As Greenpointers reported on Monday, a duo of designers on India Street is attempting to raise funds to create a community space where a parking lot is destined to go. The deadline to raise the last $2,000 of the needed $22,000 is today, at 2:00pm.

Trish Anderson and Maureen Walsh, of Domestic Construction (a design studio), live across India Street from the lot and have spear-headed the design.plot effort to create a community space with the lot for agricultural, educational, artistic and community endeavors.

A recent Greenpoint Gazette article chronicled the duos’ efforts to save the space from becoming a parking lot, by leasing the lot and hoping that it could be made into a community garden.

The space is located on the stretch of McGuinness Boulevard above the split off from the Pulaski Bridge, making a quieter and more secluded area than further south. But with the bridge to the west, the Newtown Creek Wastewater Treatment Plant to the east, and Newtown Creek to the north, having a little oasis of green community space might mean no small amount of respite from urban pressures.

I exchanged some emails with the ladies from design.plot, who were more than eager to tell the tale.


Q. How long have you been in Greenpoint, and why is this effort important to the neighborhood?

A: We have both lived and worked in Greenpoint for about 5 years. We are both transplants. Maureen’s from Ohio and I’m from Georgia. As many people can relate, we have been living and working in an area but felt a disconnect with the amazing community that surrounded us. One thing we always missed about our lives before Brooklyn was open green space. We missed the opportunity to get dirty. When the lot entered our lives we knew we needed to save it so that all Greenpointers could have a space to explore and learn from nature.

Q. What other Greenpoint/NYC (or other) organizations have been supportive of design.plot? Have you been in contact with local groups that could use the produce?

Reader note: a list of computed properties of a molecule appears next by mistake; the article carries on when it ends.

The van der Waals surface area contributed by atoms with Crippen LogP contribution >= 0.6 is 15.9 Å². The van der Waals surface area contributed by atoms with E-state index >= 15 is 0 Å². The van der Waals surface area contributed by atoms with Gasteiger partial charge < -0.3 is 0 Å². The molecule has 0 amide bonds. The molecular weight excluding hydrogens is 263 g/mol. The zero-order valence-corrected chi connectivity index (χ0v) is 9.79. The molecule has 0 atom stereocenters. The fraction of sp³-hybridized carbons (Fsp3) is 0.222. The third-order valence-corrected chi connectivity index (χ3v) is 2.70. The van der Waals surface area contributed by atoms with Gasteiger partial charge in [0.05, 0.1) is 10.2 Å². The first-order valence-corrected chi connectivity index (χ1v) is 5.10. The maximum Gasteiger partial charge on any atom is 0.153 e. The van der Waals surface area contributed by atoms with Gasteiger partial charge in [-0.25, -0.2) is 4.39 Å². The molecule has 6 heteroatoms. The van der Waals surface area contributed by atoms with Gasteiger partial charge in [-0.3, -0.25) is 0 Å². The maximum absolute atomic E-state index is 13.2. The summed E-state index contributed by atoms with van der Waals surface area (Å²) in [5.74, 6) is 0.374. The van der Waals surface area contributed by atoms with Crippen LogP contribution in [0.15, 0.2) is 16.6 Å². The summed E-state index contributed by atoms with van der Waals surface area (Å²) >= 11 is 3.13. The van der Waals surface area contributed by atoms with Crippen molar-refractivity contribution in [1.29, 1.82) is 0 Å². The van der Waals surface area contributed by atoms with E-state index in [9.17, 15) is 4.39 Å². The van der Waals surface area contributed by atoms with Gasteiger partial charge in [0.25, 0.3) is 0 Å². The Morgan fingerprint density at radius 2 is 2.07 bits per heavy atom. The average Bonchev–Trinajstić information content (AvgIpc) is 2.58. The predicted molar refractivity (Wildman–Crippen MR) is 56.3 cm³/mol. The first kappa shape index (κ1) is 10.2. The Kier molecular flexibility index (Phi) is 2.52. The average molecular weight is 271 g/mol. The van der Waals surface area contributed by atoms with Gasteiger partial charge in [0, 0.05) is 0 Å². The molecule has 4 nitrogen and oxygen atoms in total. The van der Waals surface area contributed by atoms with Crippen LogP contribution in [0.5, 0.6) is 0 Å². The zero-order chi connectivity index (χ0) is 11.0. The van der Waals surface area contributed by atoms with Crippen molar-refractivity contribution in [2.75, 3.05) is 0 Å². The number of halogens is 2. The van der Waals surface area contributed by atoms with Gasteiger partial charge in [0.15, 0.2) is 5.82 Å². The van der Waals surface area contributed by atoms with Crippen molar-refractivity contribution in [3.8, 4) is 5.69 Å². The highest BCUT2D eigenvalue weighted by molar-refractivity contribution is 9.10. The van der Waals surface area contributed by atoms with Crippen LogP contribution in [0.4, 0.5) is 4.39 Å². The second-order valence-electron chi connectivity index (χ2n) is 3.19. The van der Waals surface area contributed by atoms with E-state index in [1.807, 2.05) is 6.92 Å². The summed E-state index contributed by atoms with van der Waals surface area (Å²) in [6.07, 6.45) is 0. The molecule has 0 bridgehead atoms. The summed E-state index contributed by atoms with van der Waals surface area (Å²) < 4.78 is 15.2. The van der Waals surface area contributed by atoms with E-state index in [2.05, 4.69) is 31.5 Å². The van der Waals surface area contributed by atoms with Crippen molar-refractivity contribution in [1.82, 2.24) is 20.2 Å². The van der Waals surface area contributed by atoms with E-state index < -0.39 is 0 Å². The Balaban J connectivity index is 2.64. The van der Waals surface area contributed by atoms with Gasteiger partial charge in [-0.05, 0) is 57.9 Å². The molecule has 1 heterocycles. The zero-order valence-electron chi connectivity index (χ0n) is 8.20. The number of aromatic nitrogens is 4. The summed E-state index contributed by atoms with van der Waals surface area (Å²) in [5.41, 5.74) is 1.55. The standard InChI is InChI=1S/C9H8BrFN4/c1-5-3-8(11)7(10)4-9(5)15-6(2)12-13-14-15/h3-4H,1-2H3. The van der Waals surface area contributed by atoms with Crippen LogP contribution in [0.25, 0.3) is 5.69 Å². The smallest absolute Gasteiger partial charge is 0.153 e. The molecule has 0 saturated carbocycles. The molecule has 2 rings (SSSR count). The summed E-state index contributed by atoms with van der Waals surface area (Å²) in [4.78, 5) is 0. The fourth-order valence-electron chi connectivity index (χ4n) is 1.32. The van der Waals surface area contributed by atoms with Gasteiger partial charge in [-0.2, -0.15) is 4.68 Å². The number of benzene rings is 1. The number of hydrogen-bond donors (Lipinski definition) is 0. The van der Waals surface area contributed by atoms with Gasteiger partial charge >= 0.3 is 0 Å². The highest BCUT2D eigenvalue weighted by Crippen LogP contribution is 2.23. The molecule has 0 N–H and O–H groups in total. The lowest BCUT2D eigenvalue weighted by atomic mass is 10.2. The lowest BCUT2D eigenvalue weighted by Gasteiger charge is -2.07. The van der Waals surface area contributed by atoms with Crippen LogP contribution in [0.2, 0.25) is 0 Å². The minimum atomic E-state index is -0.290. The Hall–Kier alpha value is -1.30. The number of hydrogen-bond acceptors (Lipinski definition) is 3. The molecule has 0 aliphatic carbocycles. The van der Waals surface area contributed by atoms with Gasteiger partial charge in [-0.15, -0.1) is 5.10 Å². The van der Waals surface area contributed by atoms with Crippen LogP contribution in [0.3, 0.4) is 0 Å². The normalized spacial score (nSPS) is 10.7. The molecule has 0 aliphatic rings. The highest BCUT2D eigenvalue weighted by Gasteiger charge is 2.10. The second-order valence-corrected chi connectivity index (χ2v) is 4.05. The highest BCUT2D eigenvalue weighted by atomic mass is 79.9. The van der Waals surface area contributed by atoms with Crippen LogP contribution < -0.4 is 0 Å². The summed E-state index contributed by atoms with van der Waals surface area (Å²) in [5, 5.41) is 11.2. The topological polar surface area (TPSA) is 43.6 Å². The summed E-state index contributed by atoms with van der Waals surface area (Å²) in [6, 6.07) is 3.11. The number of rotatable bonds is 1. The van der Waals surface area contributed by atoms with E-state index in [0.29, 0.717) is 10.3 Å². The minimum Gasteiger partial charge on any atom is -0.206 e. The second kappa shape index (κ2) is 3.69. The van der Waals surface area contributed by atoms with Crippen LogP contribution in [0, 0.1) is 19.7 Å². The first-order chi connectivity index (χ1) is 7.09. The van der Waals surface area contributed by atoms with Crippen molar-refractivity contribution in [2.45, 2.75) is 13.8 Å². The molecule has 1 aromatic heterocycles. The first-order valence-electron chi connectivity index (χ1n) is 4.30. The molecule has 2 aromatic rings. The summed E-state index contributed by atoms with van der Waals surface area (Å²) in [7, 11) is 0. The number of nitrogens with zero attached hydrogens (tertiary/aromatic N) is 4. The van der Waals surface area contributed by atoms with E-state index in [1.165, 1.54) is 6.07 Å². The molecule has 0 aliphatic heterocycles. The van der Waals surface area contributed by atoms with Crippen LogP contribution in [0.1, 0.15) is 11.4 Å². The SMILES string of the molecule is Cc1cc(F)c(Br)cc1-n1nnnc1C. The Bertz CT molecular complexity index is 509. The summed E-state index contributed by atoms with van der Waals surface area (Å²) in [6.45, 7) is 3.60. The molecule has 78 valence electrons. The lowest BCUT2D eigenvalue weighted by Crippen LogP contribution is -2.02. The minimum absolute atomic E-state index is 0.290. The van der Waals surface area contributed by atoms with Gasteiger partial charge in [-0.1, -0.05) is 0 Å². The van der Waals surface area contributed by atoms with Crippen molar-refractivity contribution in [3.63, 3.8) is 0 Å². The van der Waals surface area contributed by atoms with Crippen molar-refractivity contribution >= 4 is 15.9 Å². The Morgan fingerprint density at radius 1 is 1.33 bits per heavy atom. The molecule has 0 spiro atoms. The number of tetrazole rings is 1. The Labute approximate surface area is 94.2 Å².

A: We are in talks with several organizations that are in full support of the project. We are also open to any others that would want to get involved.  We want to give away the food that is grown to whomever needs it. This isn’t a money making venture. We are just very passionate about building something beautiful and educational for our community to experience. We have a network of growers and farmers with shovels ready and willing to make this happen once design.plot is funded.

Q. Are there any large/corporate donors?

A: Not yet! But for us that is why the Kickstarter platform has been so inspiring. It has been amazing to meet people that support and believe in the project. The idea of design.plot being funded little by little only solidifies the sense of community that we desire.

Q. Has there been any resistance from the space’s owner? Or are they supportive?

A: Our landlord is in full support of the project. He was only turning it into a concrete lot because frankly that is the normal thing to do on an industrial street in Brooklyn. Our neighbors (which are all auto shops and metal scrap yards) are in complete support as well. We are the only artists on the block so we stand out a bit but we have never met so many friendly and open people.

Q. What kind of film screenings do you have in mind? Have any organizations/artists expressed interest? Do you also foresee the space as a music venue?

A: For October we are in talks with thegreenhorns to have a screening of their documentary [The Greenhorns]. We plan to have plans to have fully curated outdoor exhibitions. We have a ton of talented artist friends excited about the possibility of an alternative to the typical Gallery space. We hope this interest keeps growing and growing, We imagine a multitude of different performances. As long as they are positive and can serve as a respectful meeting ground.

Q. Why the August 24th deadline? Is this because the owner wants to sell NOW? Or because the project wants to beat the cold Winter? Both?

A: We are working against the clock! The lot fell in our lap just after prime planting season. We want to be able to use this fall and winter to  prepare for next spring.

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